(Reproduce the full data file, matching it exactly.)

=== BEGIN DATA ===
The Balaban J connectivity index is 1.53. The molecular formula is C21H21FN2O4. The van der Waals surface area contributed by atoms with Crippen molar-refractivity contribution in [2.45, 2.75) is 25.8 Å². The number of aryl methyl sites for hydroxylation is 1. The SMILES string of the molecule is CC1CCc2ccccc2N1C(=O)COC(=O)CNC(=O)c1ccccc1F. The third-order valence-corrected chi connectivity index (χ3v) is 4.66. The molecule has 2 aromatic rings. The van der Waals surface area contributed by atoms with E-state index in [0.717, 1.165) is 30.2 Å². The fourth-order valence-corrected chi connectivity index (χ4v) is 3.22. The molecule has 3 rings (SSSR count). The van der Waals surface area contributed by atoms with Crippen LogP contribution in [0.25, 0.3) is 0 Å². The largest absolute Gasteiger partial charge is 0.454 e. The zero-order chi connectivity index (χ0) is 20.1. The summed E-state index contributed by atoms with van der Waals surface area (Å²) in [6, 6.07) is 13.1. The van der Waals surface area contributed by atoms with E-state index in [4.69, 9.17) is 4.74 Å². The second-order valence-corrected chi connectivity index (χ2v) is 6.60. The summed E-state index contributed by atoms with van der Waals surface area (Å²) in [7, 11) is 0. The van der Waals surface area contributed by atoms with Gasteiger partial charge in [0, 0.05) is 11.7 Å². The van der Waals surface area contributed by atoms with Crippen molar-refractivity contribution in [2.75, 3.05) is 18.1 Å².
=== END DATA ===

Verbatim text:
The Balaban J connectivity index is 1.53. The molecular formula is C21H21FN2O4. The van der Waals surface area contributed by atoms with Crippen molar-refractivity contribution in [2.45, 2.75) is 25.8 Å². The number of aryl methyl sites for hydroxylation is 1. The SMILES string of the molecule is CC1CCc2ccccc2N1C(=O)COC(=O)CNC(=O)c1ccccc1F. The third-order valence-corrected chi connectivity index (χ3v) is 4.66. The molecule has 2 aromatic rings. The van der Waals surface area contributed by atoms with E-state index in [0.717, 1.165) is 30.2 Å². The fourth-order valence-corrected chi connectivity index (χ4v) is 3.22. The molecule has 3 rings (SSSR count). The van der Waals surface area contributed by atoms with Crippen LogP contribution in [0.25, 0.3) is 0 Å². The largest absolute Gasteiger partial charge is 0.454 e. The zero-order chi connectivity index (χ0) is 20.1. The summed E-state index contributed by atoms with van der Waals surface area (Å²) in [6, 6.07) is 13.1. The van der Waals surface area contributed by atoms with E-state index in [4.69, 9.17) is 4.74 Å². The second-order valence-corrected chi connectivity index (χ2v) is 6.60. The summed E-state index contributed by atoms with van der Waals surface area (Å²) in [7, 11) is 0. The van der Waals surface area contributed by atoms with Gasteiger partial charge in [0, 0.05) is 11.7 Å². The van der Waals surface area contributed by atoms with Crippen molar-refractivity contribution in [2.75, 3.05) is 18.1 Å².